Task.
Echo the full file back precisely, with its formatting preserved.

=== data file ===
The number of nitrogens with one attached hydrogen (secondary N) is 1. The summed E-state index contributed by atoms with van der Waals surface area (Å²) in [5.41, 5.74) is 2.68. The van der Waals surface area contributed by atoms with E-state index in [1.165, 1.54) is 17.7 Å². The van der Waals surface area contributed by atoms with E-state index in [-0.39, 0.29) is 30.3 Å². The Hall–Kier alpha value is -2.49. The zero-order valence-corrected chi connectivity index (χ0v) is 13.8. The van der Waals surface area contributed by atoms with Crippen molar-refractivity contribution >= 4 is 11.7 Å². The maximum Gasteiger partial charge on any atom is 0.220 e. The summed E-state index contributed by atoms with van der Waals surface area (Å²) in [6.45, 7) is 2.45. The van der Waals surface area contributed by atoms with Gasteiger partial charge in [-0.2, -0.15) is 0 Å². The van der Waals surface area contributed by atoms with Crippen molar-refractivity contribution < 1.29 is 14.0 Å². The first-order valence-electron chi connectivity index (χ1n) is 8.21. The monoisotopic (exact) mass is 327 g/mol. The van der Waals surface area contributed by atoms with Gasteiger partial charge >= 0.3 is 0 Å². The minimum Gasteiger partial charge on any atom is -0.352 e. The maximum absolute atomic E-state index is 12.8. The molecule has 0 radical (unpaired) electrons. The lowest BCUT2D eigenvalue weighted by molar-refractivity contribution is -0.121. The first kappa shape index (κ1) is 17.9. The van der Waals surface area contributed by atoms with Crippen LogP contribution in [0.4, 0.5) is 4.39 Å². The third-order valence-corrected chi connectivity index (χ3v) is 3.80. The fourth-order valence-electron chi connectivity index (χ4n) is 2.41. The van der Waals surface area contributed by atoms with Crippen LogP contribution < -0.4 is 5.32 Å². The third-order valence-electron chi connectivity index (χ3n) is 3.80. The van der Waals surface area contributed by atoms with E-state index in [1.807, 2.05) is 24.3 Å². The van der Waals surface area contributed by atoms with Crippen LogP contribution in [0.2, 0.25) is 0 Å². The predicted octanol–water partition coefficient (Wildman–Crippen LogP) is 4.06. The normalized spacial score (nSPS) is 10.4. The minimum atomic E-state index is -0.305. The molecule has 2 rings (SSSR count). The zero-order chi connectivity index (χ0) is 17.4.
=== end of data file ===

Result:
The number of nitrogens with one attached hydrogen (secondary N) is 1. The summed E-state index contributed by atoms with van der Waals surface area (Å²) in [5.41, 5.74) is 2.68. The van der Waals surface area contributed by atoms with E-state index in [1.165, 1.54) is 17.7 Å². The van der Waals surface area contributed by atoms with E-state index in [-0.39, 0.29) is 30.3 Å². The Hall–Kier alpha value is -2.49. The zero-order valence-corrected chi connectivity index (χ0v) is 13.8. The van der Waals surface area contributed by atoms with Crippen molar-refractivity contribution >= 4 is 11.7 Å². The maximum Gasteiger partial charge on any atom is 0.220 e. The summed E-state index contributed by atoms with van der Waals surface area (Å²) in [6.45, 7) is 2.45. The van der Waals surface area contributed by atoms with Gasteiger partial charge in [-0.2, -0.15) is 0 Å². The van der Waals surface area contributed by atoms with Crippen molar-refractivity contribution < 1.29 is 14.0 Å². The first-order valence-electron chi connectivity index (χ1n) is 8.21. The monoisotopic (exact) mass is 327 g/mol. The van der Waals surface area contributed by atoms with Gasteiger partial charge >= 0.3 is 0 Å². The minimum Gasteiger partial charge on any atom is -0.352 e. The maximum absolute atomic E-state index is 12.8. The molecule has 0 radical (unpaired) electrons. The lowest BCUT2D eigenvalue weighted by molar-refractivity contribution is -0.121. The first kappa shape index (κ1) is 17.9. The van der Waals surface area contributed by atoms with Crippen LogP contribution in [0.4, 0.5) is 4.39 Å². The third-order valence-corrected chi connectivity index (χ3v) is 3.80. The fourth-order valence-electron chi connectivity index (χ4n) is 2.41. The van der Waals surface area contributed by atoms with Crippen LogP contribution < -0.4 is 5.32 Å². The third-order valence-electron chi connectivity index (χ3n) is 3.80. The van der Waals surface area contributed by atoms with E-state index in [1.807, 2.05) is 24.3 Å². The van der Waals surface area contributed by atoms with Crippen LogP contribution in [0.2, 0.25) is 0 Å². The predicted octanol–water partition coefficient (Wildman–Crippen LogP) is 4.06. The normalized spacial score (nSPS) is 10.4. The minimum atomic E-state index is -0.305. The molecule has 2 rings (SSSR count). The zero-order chi connectivity index (χ0) is 17.4.